Nonetheless, unlike the previous elections, the use of religious sentiments in the upcoming election will likely take place among Muslim themselves. This is especially because the two current presidential and vice-presidential candidates have backing from different Islamic organisations; Jokowi-Ma’ruf has support from moderate Islamic groups while Prabowo-Uno has strong backing from conservative Islamic organisations; although later Prabowo, who had been supported by conservative Muslims, was believed to have not paid attention to these organisations’ recommendations in choosing his vice president. His choice of Uno, who comes from a business, instead of religious, background was a surprise to many. This also makes some Muslim scholars disillusioned, even though many Islamic organisations still support Prabowo, claiming that Uno is a Santri (Muslim student).
On the other hand, Jokowi who once said that Muslim scholars should not be used for politics, chose Amin, a Muslim scholar. His choice is believed to be Jokowi’s strategy to reduce the prevalent claim that he is anti-religion. Amin has even alluded to criticising Prabowo’s side for not choosing a Muslim scholar.
This shows that the issue of religion has already been used even when the 2019 presidential election has not begun. This condition reminds the people of the previous 2017 Jakarta gubernatorial election, whereby religious sentiment was used for politics.
Nonetheless, in Jakarta’s election, religious sentiments were seemingly taking place in the form of “Muslims vs non-Muslims”; whereby the debates were taking place among the supporters of the current governor, Anies Baswedan, the majority of whom are Muslims, and the supporters of Basuki Tjahaja “Ahok” Purnama, a Chinese-descent Christian. In the 2019 election, things would be different.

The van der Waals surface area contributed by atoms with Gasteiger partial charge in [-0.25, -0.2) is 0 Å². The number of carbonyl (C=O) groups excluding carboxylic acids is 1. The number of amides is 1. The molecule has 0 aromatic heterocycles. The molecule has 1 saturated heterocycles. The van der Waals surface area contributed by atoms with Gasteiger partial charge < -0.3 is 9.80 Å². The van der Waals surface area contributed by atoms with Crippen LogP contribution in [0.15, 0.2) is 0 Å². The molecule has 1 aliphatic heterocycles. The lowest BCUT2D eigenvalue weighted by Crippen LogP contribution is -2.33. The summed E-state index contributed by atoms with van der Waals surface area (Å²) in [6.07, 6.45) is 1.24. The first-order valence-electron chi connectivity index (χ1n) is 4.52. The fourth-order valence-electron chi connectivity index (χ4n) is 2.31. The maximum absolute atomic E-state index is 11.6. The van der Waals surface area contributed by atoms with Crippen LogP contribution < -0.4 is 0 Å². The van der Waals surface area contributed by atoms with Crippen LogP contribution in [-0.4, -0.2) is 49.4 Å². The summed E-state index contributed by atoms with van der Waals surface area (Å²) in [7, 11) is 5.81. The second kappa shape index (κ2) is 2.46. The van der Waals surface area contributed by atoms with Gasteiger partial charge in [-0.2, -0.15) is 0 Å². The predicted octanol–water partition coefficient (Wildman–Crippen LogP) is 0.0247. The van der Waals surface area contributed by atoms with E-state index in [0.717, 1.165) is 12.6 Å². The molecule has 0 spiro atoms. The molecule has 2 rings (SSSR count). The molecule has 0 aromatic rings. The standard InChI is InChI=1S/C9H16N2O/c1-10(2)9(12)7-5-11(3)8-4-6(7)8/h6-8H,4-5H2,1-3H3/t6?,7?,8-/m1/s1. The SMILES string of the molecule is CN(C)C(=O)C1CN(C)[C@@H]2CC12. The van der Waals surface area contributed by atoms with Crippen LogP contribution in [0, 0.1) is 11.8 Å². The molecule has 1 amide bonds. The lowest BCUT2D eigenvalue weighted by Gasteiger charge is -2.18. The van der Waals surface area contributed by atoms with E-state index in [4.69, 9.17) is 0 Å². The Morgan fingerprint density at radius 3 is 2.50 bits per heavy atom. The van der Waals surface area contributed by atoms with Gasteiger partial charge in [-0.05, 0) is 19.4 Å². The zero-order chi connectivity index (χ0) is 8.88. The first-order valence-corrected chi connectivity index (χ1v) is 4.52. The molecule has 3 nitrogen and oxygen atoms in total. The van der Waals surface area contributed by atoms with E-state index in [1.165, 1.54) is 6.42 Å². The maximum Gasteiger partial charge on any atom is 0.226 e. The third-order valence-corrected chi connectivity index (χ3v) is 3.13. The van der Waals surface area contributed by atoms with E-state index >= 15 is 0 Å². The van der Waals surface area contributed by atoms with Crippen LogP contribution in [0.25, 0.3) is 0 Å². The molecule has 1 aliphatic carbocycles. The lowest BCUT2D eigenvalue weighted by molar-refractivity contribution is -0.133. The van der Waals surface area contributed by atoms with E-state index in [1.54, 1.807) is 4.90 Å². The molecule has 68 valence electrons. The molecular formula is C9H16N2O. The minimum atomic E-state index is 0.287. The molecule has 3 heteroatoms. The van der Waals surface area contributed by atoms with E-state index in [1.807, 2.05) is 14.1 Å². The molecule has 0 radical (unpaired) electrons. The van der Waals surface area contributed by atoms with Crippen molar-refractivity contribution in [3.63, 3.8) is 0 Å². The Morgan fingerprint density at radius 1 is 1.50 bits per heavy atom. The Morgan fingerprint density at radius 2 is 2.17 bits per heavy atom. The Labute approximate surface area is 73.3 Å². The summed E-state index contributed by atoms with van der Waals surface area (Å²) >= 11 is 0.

Given that Widodo, who in Jakarta’s election was taking side with Ahok (who was his vice governor when he led Jakarta) has chosen Ma’ruf Amin, an Islamic scholar, and will compete against Subianto-Uno, who since 2014’s election represent “the Muslim’s voice” and supported by many Muslim organisations, it is likely that Muslim voters will be polarised. In that case, the concern that then arises is, even though both candidates in the 2019 presidential election has some kind of religious affiliation, the issue of religious sentiment will likely be talking point among the Muslim populations.
If the use of religious sentiment will strengthen and will lead to the use of identity politics in the 2019 presidential election, people are worried that the integration of the nation, especially among Muslim populations, will be threatened, particularly when the candidate pairs are supported by Islamic organisations with different backgrounds.
Moreover, there are no sanctions that can be applied by the Indonesia’s General Election Commission (KPU) related to the use of religious sentiments. Also, do not forget voters from other religions, how can candidates win their hearts without representation of their identities in either camp?
Religious sentiment will never be reduced if there is no action either from the government or from the two camps themselves because the community will be very easily led by unbalanced opinions.
It is therefore important for both camps not to use ulama as a tool, because both parties already have massive Muslim support.
Moreover, all narrations using religious or identity sentiments must be avoided before and during the campaign for the realisation of clean elections which can provide fair and best results for the country.
What is also important is that Muslim voters must be smart to use their right to vote, not to be led by religious issues. Identities should be put aside in their votes, and they should base their choices on ideas, achievements, and capabilities. The unity of the nation must be prioritized. Make the presidential election a healthy contest between the nation’s best figures.
Featured image by Ikhlasul Amal, 2018.